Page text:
- Briefing Room
This section contains policy reports and public programs that explore the use of Land Value Taxes as a revenue source for transportation.
The report is designed to bridge the gap between theory and practice by combining research findings, case studies, and contributions from scholars in a variety of academic disciplines, and from professional practitioners, local officials, and citizens in diverse communities.
Rick Rybeck, Director of Just Economics, a firm helps communities harmonize economic incentives with public policy
The analysis shows that if the city were to adopt a land value tax in the context of its current restrictive land use practices, this new tax regime would be unlikely to increase the city's housing supply
The study examines accessibility and its importance in assessing transportation performance and in creating a sustainable transportation funding source.
More and more communities are considering reviving an old tax idea that's been tried in only a few places. Like most municipalities, Millbourne relied heavily on property taxes. The city taxed land and the buildings on top of the land at the same rate, which is typical for cities across the country.
With over 90% of the property owners in the City of Harrisburg, the two-tiered tax rate system actually saves money over what would otherwise be a single tax system that is currently in use in nearly all municipalities in Pennsylvania.
This article was published in The American Journal of Economics and Sociology, April, 1997 (41 East 72nd St., NYC, NY, 10021) and is a slightly revised version of her talk at the Jerome Levy Economics Institute of Bard College conference on "Land, Wealth, and Poverty" held at Annandale-on-Hudson, NY on November 2 - 4, 1995.
This report is an analysis of graded property taxes and pure land taxes. A number of Pennsylvania cities other than Pittsburgh have used a graded tax at various times, and their experiences offer a further opportunity to study the effect of split rate taxation.
Pennsylvania is the only state government in the U.S. to enable split-rate property taxation among its local governments. Using the Pennsylvania Case Files to Understand the Slow, Uneven Progress of Land Value Taxation.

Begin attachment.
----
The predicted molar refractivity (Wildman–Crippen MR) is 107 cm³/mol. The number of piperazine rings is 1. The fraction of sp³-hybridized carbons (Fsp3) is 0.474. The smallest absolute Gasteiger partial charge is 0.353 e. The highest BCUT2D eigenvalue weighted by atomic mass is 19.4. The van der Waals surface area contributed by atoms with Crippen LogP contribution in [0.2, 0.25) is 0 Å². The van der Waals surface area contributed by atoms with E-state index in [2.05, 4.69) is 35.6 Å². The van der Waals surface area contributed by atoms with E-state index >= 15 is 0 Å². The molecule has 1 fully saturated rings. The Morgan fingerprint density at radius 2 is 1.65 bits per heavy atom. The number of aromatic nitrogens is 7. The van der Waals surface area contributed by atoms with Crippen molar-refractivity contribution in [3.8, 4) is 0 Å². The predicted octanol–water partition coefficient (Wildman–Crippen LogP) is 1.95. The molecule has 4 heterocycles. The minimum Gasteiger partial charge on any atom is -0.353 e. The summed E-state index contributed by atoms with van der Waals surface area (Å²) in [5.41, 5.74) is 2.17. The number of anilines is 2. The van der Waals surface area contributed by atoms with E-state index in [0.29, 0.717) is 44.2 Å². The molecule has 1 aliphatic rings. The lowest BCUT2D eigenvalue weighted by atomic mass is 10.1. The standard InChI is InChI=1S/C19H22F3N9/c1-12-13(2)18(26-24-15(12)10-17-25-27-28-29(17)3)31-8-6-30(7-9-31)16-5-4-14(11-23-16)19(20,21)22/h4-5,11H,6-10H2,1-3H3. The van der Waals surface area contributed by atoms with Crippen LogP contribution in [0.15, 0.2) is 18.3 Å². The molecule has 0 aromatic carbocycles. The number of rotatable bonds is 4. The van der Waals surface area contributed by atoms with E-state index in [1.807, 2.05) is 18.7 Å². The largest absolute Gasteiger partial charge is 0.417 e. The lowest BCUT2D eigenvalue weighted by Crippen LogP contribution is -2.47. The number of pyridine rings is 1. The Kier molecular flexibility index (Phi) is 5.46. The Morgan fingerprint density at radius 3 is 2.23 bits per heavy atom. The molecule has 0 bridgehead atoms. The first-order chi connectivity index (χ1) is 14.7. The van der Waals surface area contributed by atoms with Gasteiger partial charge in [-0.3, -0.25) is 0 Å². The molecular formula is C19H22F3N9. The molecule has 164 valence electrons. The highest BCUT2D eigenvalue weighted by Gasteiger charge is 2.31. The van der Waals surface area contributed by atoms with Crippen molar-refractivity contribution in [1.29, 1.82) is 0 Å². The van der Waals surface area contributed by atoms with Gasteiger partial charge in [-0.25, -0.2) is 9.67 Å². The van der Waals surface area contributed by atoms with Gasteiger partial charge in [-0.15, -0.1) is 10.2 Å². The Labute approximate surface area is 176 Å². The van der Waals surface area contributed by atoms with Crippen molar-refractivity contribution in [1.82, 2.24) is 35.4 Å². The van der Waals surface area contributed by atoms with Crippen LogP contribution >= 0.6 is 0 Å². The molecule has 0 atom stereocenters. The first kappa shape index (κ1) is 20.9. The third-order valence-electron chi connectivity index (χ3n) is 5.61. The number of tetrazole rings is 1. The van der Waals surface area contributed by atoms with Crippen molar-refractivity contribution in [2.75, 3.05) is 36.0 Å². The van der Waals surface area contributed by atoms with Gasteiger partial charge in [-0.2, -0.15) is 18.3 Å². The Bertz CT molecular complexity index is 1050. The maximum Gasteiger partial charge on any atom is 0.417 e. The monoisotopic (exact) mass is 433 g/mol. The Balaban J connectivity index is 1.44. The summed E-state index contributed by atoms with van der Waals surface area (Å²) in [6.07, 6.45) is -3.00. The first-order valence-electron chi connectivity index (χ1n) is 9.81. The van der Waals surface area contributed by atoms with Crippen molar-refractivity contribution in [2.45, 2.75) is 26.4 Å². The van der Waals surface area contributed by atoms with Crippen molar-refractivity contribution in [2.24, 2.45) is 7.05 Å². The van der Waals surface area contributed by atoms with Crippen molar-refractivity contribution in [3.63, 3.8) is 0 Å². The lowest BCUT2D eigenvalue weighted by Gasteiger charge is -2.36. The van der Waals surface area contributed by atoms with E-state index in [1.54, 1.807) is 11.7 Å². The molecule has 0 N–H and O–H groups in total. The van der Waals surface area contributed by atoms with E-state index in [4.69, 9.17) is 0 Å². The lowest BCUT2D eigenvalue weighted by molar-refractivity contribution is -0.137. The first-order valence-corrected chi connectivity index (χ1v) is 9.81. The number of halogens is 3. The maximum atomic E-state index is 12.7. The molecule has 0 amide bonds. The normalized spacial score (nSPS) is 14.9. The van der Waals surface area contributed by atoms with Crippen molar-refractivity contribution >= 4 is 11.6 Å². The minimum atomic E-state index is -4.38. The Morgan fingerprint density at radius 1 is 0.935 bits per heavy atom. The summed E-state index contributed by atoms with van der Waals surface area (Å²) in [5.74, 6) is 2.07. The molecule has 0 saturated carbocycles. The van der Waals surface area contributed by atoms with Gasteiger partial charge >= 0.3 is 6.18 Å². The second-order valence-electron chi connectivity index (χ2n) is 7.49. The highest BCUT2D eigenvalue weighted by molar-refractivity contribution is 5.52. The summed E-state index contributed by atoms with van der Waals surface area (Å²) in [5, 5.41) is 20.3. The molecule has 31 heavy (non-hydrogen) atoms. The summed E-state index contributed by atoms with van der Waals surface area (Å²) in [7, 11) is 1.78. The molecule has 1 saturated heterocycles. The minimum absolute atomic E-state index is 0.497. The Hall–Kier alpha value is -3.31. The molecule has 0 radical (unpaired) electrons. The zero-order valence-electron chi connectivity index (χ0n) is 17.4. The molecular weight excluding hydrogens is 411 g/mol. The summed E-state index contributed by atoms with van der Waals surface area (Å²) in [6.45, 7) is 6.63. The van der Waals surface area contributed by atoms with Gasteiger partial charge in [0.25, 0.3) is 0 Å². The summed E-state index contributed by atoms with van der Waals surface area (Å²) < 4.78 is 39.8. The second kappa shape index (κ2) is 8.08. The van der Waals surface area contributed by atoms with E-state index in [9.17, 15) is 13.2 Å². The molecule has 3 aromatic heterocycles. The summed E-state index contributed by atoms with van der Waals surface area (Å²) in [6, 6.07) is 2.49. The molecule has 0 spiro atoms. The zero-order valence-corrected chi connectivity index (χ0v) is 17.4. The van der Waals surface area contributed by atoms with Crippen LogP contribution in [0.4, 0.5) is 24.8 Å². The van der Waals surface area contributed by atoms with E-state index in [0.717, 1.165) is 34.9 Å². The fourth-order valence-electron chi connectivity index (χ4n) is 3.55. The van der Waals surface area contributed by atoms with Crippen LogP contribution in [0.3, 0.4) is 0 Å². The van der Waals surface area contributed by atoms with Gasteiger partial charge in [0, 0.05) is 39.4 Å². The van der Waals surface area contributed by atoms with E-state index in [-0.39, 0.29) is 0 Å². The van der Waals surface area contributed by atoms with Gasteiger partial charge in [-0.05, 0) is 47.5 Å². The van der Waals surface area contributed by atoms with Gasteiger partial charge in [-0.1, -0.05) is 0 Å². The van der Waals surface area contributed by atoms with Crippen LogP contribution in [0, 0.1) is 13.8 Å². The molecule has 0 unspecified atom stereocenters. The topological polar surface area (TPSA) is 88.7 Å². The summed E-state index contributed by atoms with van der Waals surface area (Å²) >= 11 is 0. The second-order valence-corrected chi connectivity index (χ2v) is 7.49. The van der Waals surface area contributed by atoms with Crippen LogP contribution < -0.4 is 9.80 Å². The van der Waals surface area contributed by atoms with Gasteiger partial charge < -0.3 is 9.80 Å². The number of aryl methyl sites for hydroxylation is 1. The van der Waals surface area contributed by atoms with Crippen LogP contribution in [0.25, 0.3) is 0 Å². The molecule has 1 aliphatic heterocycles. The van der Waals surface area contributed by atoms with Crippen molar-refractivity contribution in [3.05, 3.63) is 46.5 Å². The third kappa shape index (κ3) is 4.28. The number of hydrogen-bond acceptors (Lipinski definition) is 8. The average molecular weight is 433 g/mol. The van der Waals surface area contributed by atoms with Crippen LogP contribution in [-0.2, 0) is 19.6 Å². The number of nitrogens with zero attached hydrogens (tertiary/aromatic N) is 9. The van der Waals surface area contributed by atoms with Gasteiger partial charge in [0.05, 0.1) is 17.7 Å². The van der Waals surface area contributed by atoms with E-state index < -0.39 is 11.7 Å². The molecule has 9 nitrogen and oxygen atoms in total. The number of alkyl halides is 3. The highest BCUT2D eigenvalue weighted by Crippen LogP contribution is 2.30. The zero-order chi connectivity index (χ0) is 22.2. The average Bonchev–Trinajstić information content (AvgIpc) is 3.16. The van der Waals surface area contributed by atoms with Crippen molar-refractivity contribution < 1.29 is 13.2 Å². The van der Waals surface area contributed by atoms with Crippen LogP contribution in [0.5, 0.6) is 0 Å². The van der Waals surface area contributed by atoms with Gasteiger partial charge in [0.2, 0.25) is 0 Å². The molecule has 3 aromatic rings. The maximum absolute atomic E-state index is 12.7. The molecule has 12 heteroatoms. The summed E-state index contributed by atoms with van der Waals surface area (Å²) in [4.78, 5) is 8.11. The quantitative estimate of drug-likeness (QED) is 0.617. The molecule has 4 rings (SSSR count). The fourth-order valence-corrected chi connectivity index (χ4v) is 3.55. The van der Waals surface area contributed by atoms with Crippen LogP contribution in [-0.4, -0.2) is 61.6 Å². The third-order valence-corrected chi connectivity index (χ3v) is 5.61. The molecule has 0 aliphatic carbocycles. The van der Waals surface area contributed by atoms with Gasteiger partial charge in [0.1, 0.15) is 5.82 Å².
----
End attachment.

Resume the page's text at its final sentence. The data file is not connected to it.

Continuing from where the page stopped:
The study consists of model simulations of tax shift progressing from the present conventional tax to real market value assessments and land value taxation in two contrasting Portland communities.
An urgency to address aesthetic, economic, environmental and social issues has prompted renewed interest in Henry George, the nineteenth-century political economist and land reformer, and specifically in the idea and merits of land value taxation and some possible forms in which a land value tax (LVT) might be implemented. This article discusses LVT, transect-based zoning, and other possible approaches using land value tax theory.
This Washington Examiner news article discusses the 2011 implementation of a land value tax in Altoona, Pennsylvania.
In this article, the author describes some practical theories on land value taxation and reviews how the state of Pennsylvania has dealt with this type of taxation.
This local news article discusses the City Council decision to discontinue the land value tax and revert to traditional property value taxation.
This article describes how land-value taxation would best be implemented in the United States.
This article discusses the merits of modifying the existing system of taxing property for transportation financing by employing split rate taxes for private property. The authors' results show that split rate taxes may lead to higher density of development due to lower taxes on building assets compared to adjacent land.
This article examines the efficiency of the land value tax as well as land value tax as a substitute for other taxes.